If I understand exactly what you're saying I'll add a comment or two. I've seen situations where you've created a situation that the FMS can't really do and you get circles or in some cases a direct to bypasses a fix because you're too close abeam but never squiggly lines. We edit the speed often if the SID has an early turn that's 90 deg or more because it sure won't do it at 220 or higher. Once max bank is achieved that's it. Considering that a headwind/tailwind in the turn can also make a difference. We're told the FMS is "looking" for a speed around 190-200 for these types of turns. Some SIDs we see are noise sensitive so staying on the magenta line is very important.

User currently offlinesmartt1982 From United Kingdom, joined Nov 2007, 225 posts, RR: 0
Reply 6, posted (2 years 5 months 1 week 1 hour ago) and read 2929 times:

Quoting CosmicCruiser (Reply 5):
We're told the FMS is "looking" for a speed around 190-200 for these types of turns. Some SIDs we see are noise sensitive so staying on the magenta line is very important.

With that then, as you say to get rid of the by-pass you change it down to a slower speed. What I am confused about is that even though I put the speed in as 190knots, when we actually fly that SID (I have seen this whilst flying and also checked it when I had a spare few mins in our company sims) I can have the speed much higher ie aircraft cleaned up etc and the aircraft will fly that track no problem even though it is much higher than the speed I had entered in the FMC.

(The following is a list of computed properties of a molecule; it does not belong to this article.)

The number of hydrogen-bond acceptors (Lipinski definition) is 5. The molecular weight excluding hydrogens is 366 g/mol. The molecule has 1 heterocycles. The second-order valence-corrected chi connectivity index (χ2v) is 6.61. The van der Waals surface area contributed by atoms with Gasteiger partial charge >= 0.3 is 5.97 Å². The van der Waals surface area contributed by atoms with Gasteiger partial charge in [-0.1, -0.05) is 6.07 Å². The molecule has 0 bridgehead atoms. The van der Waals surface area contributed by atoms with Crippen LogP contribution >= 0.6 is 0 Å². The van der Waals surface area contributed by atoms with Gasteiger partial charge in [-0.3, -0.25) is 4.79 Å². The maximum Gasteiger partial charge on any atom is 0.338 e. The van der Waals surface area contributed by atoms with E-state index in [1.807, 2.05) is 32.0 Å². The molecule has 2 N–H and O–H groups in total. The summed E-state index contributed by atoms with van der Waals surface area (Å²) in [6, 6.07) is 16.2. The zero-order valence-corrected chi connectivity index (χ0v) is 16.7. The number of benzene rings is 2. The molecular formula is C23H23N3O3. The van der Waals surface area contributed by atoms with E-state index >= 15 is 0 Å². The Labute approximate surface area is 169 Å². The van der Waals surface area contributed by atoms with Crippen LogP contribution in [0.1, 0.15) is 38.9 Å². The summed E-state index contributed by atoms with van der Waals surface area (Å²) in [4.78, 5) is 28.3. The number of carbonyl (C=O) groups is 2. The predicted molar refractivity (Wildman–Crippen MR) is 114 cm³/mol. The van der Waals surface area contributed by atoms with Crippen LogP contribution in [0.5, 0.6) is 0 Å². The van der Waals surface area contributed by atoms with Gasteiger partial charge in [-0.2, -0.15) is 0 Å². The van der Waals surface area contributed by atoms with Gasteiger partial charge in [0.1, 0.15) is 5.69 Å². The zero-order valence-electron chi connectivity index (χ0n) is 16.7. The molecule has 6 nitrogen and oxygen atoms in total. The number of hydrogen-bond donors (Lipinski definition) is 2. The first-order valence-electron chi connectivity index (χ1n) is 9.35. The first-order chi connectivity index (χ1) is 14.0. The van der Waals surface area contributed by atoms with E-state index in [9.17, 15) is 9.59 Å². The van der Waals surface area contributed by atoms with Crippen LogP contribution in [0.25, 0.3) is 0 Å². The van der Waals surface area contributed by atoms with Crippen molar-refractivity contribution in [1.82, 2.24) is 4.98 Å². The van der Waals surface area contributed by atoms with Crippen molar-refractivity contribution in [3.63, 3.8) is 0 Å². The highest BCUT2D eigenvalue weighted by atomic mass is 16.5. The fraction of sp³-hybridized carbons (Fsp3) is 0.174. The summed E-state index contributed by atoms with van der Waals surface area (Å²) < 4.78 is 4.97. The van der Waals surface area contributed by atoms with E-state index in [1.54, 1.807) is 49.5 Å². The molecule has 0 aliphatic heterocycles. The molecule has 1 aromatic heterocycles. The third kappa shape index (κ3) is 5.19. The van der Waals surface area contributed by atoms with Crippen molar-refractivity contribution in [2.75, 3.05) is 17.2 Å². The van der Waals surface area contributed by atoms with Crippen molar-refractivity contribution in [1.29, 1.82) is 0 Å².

Is the LNAV criteria much more sensitive in terms of overshoots and is its criteria much lesss than what the aircraft can actually fly without overshooting the track?

Quoting tdscanuck (Reply 1):
Are you playing with the bank angle limits? That will alter how tight a turn the autopilot will actually do.

No, it is all in the 25AOB


User currently offlineCosmicCruiser From United States of America, joined Feb 2005, 2255 posts, RR: 15
Reply 7, posted (2 years 5 months 1 week ago) and read 2907 times:

Like I said winds can certainly be a factor but other than that I can't say. I do know at 250kts our MD-11 will not stay on the magenta line if the turn is close to 90 deg or greater. We've had a few guys prove it. You might look to see what is the max bank angle with and without flaps which may be a factor too. And in some cases perhaps the jet can make at a higher speed but the co. prefers a more conservative speed for winds etc.
Slightly off subject someone mentioned fly over points which will cause you to over shoot. True and in SOME cases, e.g.. a SID out of CDG with an over 90 deg turn, you are not expected to come back to the magenta line but go direct after the waypoint. I saw one crew let the jet start coming back to the course line and CDG dept. asked "what are you doing, proceed direct xxxxx".


User currently offlineatct From United States of America, joined Mar 2001, 2345 posts, RR: 38
Reply 8, posted (2 years 5 months 6 days 8 hours ago) and read 2835 times:

Quoting IAHFLYR (Reply 2):
There are some SIDS in the U.S. which have specific speeds coded in the database for route containment due to terrian or airspace constraints, but that is

Up here we have some SID's / STAR's with speed restrictions for lateral separation with terrain. Mostly the Alaska Airlines RNP specific stuff.

atct



"The way to get started is to quit talking and begin doing." - Walt Disney